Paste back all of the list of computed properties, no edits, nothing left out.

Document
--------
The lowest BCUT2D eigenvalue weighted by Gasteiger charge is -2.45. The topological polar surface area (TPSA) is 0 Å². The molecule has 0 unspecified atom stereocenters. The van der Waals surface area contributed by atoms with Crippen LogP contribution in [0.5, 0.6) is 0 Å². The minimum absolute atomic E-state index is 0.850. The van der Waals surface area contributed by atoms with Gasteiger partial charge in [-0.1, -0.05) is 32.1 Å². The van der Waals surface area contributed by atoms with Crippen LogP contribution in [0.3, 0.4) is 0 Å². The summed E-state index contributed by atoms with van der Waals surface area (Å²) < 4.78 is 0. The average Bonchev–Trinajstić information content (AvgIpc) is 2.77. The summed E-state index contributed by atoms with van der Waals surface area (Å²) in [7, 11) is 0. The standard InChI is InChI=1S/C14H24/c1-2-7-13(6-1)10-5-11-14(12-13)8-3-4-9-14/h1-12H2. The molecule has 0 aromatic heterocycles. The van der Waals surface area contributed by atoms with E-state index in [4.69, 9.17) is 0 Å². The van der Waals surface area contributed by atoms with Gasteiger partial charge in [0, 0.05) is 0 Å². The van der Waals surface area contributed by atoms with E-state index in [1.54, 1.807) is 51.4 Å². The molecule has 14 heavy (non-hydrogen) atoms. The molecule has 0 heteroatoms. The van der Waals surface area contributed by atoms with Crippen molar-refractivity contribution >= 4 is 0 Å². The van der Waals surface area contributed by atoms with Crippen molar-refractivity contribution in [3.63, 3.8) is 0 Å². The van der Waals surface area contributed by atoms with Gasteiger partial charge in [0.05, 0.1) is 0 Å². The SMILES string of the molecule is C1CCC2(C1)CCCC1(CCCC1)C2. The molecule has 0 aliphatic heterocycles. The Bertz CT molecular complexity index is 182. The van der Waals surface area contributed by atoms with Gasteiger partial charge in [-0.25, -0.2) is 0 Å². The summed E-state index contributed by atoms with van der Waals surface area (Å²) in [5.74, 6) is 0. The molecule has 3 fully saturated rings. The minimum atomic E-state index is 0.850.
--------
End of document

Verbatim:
The lowest BCUT2D eigenvalue weighted by Gasteiger charge is -2.45. The topological polar surface area (TPSA) is 0 Å². The molecule has 0 unspecified atom stereocenters. The van der Waals surface area contributed by atoms with Crippen LogP contribution in [0.5, 0.6) is 0 Å². The minimum absolute atomic E-state index is 0.850. The van der Waals surface area contributed by atoms with Gasteiger partial charge in [-0.1, -0.05) is 32.1 Å². The van der Waals surface area contributed by atoms with Crippen LogP contribution in [0.3, 0.4) is 0 Å². The summed E-state index contributed by atoms with van der Waals surface area (Å²) < 4.78 is 0. The average Bonchev–Trinajstić information content (AvgIpc) is 2.77. The summed E-state index contributed by atoms with van der Waals surface area (Å²) in [7, 11) is 0. The standard InChI is InChI=1S/C14H24/c1-2-7-13(6-1)10-5-11-14(12-13)8-3-4-9-14/h1-12H2. The molecule has 0 aromatic heterocycles. The van der Waals surface area contributed by atoms with E-state index in [4.69, 9.17) is 0 Å². The van der Waals surface area contributed by atoms with Gasteiger partial charge in [0, 0.05) is 0 Å². The van der Waals surface area contributed by atoms with E-state index in [1.54, 1.807) is 51.4 Å². The molecule has 14 heavy (non-hydrogen) atoms. The molecule has 0 heteroatoms. The van der Waals surface area contributed by atoms with Crippen molar-refractivity contribution >= 4 is 0 Å². The van der Waals surface area contributed by atoms with Crippen molar-refractivity contribution in [3.63, 3.8) is 0 Å². The van der Waals surface area contributed by atoms with Gasteiger partial charge in [0.05, 0.1) is 0 Å². The SMILES string of the molecule is C1CCC2(C1)CCCC1(CCCC1)C2. The molecule has 0 aliphatic heterocycles. The Bertz CT molecular complexity index is 182. The van der Waals surface area contributed by atoms with Gasteiger partial charge in [-0.25, -0.2) is 0 Å². The summed E-state index contributed by atoms with van der Waals surface area (Å²) in [5.74, 6) is 0. The molecule has 3 fully saturated rings. The minimum atomic E-state index is 0.850.